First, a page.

Thank you so much for your time and thoughts! 

 

 

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Hi @AP!! Thank you so, so much for your thorough and thoughtful answer! In regards to asking about my interests, here is what I'm interested in: 

I want to write a text (or multiple) on female political leaders throughout history. Specifically I'd like to do research on female prime ministers throughout history, the role of women in the political arena in those countries (India, Pakistan, etc) and the connection between women and those elected to office. I also would like to research women's political history in the U.S., in which I am leaning towards applying to Rutgers with their CAWP. Thus, I would be mixing my interests in political science with my history interests. I want to be a professor at a university while doing this research and writing, etc. 

Thank you for your emphasis on how wanting the degree is not enough, and how important the research interests are behind it. It's easy to get caught up in the allure of the PhD and not always fully consider all the work and depth that will be behind it.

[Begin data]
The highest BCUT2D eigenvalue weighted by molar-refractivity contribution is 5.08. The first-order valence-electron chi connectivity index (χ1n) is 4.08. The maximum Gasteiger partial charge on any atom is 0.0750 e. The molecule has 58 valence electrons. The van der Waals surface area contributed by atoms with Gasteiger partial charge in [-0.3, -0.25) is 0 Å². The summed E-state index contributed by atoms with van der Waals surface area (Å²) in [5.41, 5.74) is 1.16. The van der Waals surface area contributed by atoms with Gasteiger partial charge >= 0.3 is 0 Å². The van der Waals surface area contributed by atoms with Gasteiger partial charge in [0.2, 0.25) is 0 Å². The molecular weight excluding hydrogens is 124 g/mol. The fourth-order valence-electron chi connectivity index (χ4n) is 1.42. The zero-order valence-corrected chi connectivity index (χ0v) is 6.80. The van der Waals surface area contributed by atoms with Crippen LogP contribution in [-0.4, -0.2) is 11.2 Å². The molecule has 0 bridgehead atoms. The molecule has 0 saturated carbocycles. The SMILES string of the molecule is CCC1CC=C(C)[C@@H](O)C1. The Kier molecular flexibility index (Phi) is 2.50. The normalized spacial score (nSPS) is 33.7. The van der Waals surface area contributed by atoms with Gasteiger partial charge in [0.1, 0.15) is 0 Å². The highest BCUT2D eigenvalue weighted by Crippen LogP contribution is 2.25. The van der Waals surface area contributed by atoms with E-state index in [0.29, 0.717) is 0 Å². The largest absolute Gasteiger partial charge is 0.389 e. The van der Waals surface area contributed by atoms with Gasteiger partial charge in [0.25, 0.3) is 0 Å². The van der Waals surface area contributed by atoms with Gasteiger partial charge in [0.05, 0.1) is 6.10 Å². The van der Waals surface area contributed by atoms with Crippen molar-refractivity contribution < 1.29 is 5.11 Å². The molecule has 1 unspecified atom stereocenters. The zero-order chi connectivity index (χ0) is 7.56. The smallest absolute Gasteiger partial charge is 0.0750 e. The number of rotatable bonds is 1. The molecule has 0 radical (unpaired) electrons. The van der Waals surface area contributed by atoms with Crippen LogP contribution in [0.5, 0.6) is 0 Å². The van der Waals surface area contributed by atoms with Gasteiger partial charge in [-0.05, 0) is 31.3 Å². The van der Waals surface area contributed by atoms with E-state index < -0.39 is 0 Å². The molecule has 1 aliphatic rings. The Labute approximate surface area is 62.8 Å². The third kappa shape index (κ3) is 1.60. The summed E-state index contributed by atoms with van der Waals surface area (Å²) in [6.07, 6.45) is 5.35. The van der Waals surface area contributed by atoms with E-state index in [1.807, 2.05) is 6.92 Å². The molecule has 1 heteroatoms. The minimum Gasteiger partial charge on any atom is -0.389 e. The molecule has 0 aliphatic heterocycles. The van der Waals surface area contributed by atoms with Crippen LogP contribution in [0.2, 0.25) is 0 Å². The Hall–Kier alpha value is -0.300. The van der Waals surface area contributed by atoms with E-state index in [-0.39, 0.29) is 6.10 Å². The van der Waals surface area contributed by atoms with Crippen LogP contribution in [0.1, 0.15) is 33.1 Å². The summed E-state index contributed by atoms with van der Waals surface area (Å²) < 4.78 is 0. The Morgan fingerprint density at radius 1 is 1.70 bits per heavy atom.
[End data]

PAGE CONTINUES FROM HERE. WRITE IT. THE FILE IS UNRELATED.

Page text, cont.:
A poster on another site recommended that I take a few undergrad courses in History (akin to a minor) and excel in them, in order to strengthen my package for application, to prove my ability for success in the field/show I am prepared, and to be sure that's what I want to be pursuing. Thus, maybe a preliminary idea would be to work next fall while taking one to two upper level undergrad courses in history? Or should I try a grad level course in history? What do you think? I've taken two classes in history during my undergrad: US History up to 1877 (A) and Russian History from 1900 onwards (B+). I really enjoyed both of them but I haven't taken one in about two years so I think I'd like to try another to make sure. Plus, I definitely need more experience with primary source materials and basic historical research.

I'm happy to know funding, decisions, etc aren't 100% said and decided on GPA & GRE. That was my biggest concern. I'm not worried about showing my interests and what direction my research is going in, I'm more worried they won't consider me qualified whatsoever. Like I mentioned earlier, I'm very interested in Rutgers and their Center for American Women and Politics. Clearly this would be a great location for what I'm interested in researching and writing about, in terms of my interests in U.S. politics and women. 

I plan to confer with a wide range of professors tomorrow in order to see what they think. Obviously I have no plans set in stone, just sending out feelers, trying to get as much advice/input/knowledge from a wide range of sources as possible.